Danish Multiple Sclerosis Center has taken to work with medical cannabis

Ph.d. Stefan Gustavsen

They have waited and waited. Now, ph.d. Stefan Gustavsen from Danish Multiple Sclerosis Center at Rigshospitalet (large hospital based in Copenhagen) hopes that the list of patients who are lined up to receive medical cannabis through the trial order will have their wishes come true.

The first nine patients have received treatment with oils from the trial order, which includes three different drugs. One contains primarily THC, one contains primarily CBD and one is a mix of the two. These are patients who are already connected to the ward at the hospital and who have severe pain or spasticity.

’This is not a clinical trial with a control group, but we do make an extra effort to gather information and examine the safety in the gradual increase of the dosage, so that we can make a useful evaluation afterwards’, says Stefan Gustavsen to Cannabis Danmark.

Besides the gathering of adverse effects, patients will be asked a wide range of questions before the trial and again after four weeks with medical cannabis. With the patient’s consent, further blood samples will be taken to be used to research medical cannabis’ effect on the endocannabinoid system (our body’s own cannabis system) in plasma and at cell level.

How many patients will begin treatment with medical cannabis at the sclerosis clinic at Rigshospitalet is unknown at this point. ‘For many patients, it is an obstacle that they are not permitted to drive during the entire treatment period and that the treatment may be expensive’, Stefan Gustavsen states.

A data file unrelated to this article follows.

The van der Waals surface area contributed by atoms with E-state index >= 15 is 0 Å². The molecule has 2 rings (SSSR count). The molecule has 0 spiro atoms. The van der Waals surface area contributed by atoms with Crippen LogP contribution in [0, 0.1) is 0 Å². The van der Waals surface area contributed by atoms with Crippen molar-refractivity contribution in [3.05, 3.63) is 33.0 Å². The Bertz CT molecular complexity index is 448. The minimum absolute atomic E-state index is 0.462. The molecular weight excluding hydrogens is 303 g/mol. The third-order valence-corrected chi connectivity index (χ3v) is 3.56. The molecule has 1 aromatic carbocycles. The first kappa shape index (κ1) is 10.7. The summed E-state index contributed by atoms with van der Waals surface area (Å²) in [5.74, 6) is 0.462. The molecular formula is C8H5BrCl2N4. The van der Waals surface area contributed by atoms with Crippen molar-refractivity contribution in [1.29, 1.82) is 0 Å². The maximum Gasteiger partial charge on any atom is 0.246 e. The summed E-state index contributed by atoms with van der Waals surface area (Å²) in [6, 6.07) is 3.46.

If a patient is interested in the medical cannabis treatment, but cannot afford it, there is an opportunity to participate in a national medical cannabis project that aims to research cannabis’ effect on pain and spasticity connected to multiple sclerosis. ‘This is a large research study which is in the initial phase at the sclerosis clinics around the country. It is an excellent opportunity for patients who are interested in this kind of treatment and who also want to contribute to the sought-after research’, says Stefan Gustavsen.

Comment from Cannabis Danmark:

The large research study mentioned in this article is partially funded by the trial order and involves all Danish sclerosis clinics as well as two clinics for patients with spinal cord injuries. In this study, cannabis from the magisterial order is used. The research study is four-armed and includes CBD, THC, THC/CBD and placebo.

Stefan Gustavsen’s study is based on products from the trial order which have more components. We, at Cannabis Danmark welcome testing of several different cannabis products for sclerosis patients to make it possible to get an indication of which products/cannabinoids works the best for this particular condition.